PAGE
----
To evaluate EC, it is necessary to expand |vC〉 in terms of the eigenchannels of A and B. On the condition that the average eigenvalues (〈τA〉 and 〈τB〉) and the largest eigenvalues (τA,1 = ηAτA〉,τB,1 = ηBτB〉) are given, we make an assumption that eigenvalues other than (τA,1, τB,1) have the same magnitude, i.e. \({\tau }_{A,i\ne 1}=\frac{{\sum }_{j=2}^{N}{\tau }_{A,j}}{N-1}=\frac{N\langle {\tau }_{A}\rangle -{\tau }_{A,1}}{N-1}\) and \({\tau }_{B,i\ne 1}=\frac{{\sum }_{j=2}^{N}{\tau }_{B,j}}{N-1}=\frac{N\langle {\tau }_{B}\rangle -{\tau }_{B,1}}{N-1}\). Here, N is the number of input channels of C. This simplifying assumption considers governing factors for the intuitive understanding of the system, and we discovered that it is valid for the most representative eigenvalue distribution given by the filtered random matrices (FRM)27. We can express |vC〉 in terms of the eigenchannels of either A or B as follows:

$$|{v}_{C}\rangle =\sum _{i=1}^{N}\sqrt{{\alpha }_{A,i}}{e}^{i{\varphi }_{A,i}}|{v}_{A,i}\rangle ,$$
$$|{v}_{C}\rangle =\sum _{i=1}^{N}\sqrt{{\alpha }_{B,i}}{e}^{i{\varphi }_{B,i}}|{v}_{B,i}\rangle .$$

Here, αA,i and αB,i are set to be real without the loss of generality, and their magnitudes are equal or smaller than unity. Now, let us find αA,i, ϕA,i, αB,i, and ϕB,i that maximize EC. After inserting Eqs (3 and 4) into Eq. (2), EC is expressed as

$${E}_{C}={\alpha }_{A,1}{\eta }_{A}\langle {\tau }_{A}\rangle +\frac{(N-{\eta }_{A})\langle {\tau }_{A}\rangle }{N-1}\sum _{i=2}^{N}{\alpha }_{A,i}+{\alpha }_{B,1}{\eta }_{B}\langle {\tau }_{B}\rangle +\frac{(N-{\eta }_{B})\langle {\tau }_{B}\rangle }{N-1}\sum _{i=2}^{N}{\alpha }_{B,i}=\frac{N}{N-1}\langle {\tau }_{A}\rangle [({\eta }_{A}-1){\alpha }_{A,1}-{\eta }_{A}/N+1]+\frac{N}{N-1}\langle {\tau }_{B}\rangle [({\eta }_{B}-1){\alpha }_{B,1}-{\eta }_{B}/N+1].$$

Note that \(\sum _{i=2}^{N}{\alpha }_{A,i}=1-{\alpha }_{A,1}\), and any combinations of αA,i(i ≠ 1)s result in the same total energy as long as their eigenvalues are the same. As αA,1 and αB,1 increase, EC also increases because (ηA − 1)〈τA〉 and (ηB − 1)〈τB〉 are positive. This concurs with the prediction since αA,1 and αB,1 are the contributions of the largest eigenvalues of A and B, respectively. However, αA,1 and αB,1 cannot be maximized at the same time because they are not independent of each other. They have a certain relationship due to the condition that |vC〉 in Eqs (3) and (4) should be the same.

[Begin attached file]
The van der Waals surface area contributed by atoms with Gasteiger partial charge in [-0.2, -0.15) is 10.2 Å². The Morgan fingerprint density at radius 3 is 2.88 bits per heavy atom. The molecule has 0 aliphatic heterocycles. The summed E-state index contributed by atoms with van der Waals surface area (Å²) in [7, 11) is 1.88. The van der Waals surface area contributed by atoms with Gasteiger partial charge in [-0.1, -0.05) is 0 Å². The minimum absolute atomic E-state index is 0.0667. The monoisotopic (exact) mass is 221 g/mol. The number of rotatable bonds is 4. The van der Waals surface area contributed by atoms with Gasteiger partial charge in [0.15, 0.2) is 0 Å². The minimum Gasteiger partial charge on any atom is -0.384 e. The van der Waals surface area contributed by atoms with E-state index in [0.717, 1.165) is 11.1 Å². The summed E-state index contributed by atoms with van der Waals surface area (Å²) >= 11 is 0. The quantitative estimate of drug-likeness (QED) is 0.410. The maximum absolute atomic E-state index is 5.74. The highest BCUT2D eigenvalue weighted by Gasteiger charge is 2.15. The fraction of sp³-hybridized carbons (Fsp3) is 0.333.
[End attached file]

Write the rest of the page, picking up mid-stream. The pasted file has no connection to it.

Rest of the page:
If A and B are two independent operators, their eigenchannels are uncorrelated. In this case, the ensemble average of the squared correlation between eigenchannels of A and B is 1/N: 〈|〈vA,i|vB,j〉|2〉 = 1/N. The eigenchannels of B can be written as the random superposition of the eigenchannels of A:

$$|{v}_{B,j}\rangle =\frac{1}{\sqrt{N}}\sum _{i=1}^{N}\sqrt{{c}_{ji}}{e}^{i{\theta }_{ji}}|{v}_{A,i}\rangle ,$$

where \(\sqrt{{c}_{ji}}\) accounts for random fluctuations with 〈cji〉 = 1 and \(\sum _{i=1}^{N}{c}_{ij}=N\).

When this equation is inserted into Eq. (4), the coefficients of |vA,i〉 need to match those from Eq. (3). By equating the coefficients of |vA,1〉, we can obtain the relationship between αA,1 and αB,i as follows,

$${\alpha }_{A,1}=\frac{1}{N}{|\sum _{i=1}^{N}\sqrt{{\alpha }_{B,i}{c}_{i1}}{e}^{i{\varphi }_{B,i}}{e}^{i{\theta }_{i1}}|}^{2}.$$

By inserting Eq. (7) into Eq. (5), EC can be written as a function of only αB,i and ϕB,i.

Let us now find αB,i and ϕB,i that maximize EC. Firstly, the choice of ϕB,is does not affect EB, the second term of Eq. (5), and it only affects EA, the first term of Eq. (5). Therefore, ϕB,is maximizing αA,1 will maximize EA, which in turn maximizes EC. αA,1 is maximized when all the phasors in Eq. (7) are aligned; that is, when ϕB,1 + θ11 = ϕB,i + θi1 for all i. This condition yields

$${({\alpha }_{A,1})}_{max}=\frac{1}{N}{(\sum _{i=1}^{N}\sqrt{{\alpha }_{B,i}{c}_{i1}})}^{2}.$$

Secondly, the choice of αB,i(i ≠ 1)s also does not affect EB under the assumption that the eigenvalues of B other than τB,1 have the same magnitude, and it only affects EA. Therefore, αB,i(i ≠ 1)s maximizing αA,1 will also maximizes EC. By the Cauchy-Schwartz inequality, αA,1 is maximized when \(\sqrt{{\alpha }_{Bi}}=\sqrt{\frac{1-{\alpha }_{B,1}}{N-{c}_{11}}}\sqrt{{c}_{i1}}\) for i = 2 ~ N. This condition yields

$${({\alpha }_{A,1})}_{max}=\frac{1}{N}{(\sqrt{{\alpha }_{B,1}{c}_{11}}+\sqrt{N-{c}_{11}}\sqrt{1-{\alpha }_{B,1}})}^{2}.$$

Therefore, the ensemble average of (αA,1)max, 〈(αA,1)max〉, is approximately \(\frac{1}{N}{(\sqrt{{\alpha }_{B,1}}+\sqrt{N-1}\sqrt{1-{\alpha }_{B,1}})}^{2}\). This coherent sum of the phasors is maximized when the amplitudes are equally contributed. Thus, (αA,1)max is maximum when \({\alpha }_{B,1}=\frac{1\,}{N}\). On the contrary, (αA,1)max is minimized when one phasor has a finite amplitude and the other phasors are zero, i.e. αB,1 = 1. Therefore, we can observe the monotonic decrease of 〈(αA,1)max〉 in the αB,1 range of \(\frac{1\,}{N}\) to 1 in Fig. 2a.

Figure 2
Figure 2

Plots of the obtained analytic equations. (a) Maximum of 〈(αA,1)max〉 for given αB,1 (Eq. (9)) for the case of N = 59. (b) \(\langle {\alpha }_{A}^{m}\rangle \) and \(\langle {\alpha }_{B}^{m}\rangle \) that maximize the total energy (EC) depending on χ (Eqs (11) and (12)). (c) The output energy of A (EA, blue) and B (EB, red) normalized by the total output energy (EC) when |vCm is coupled.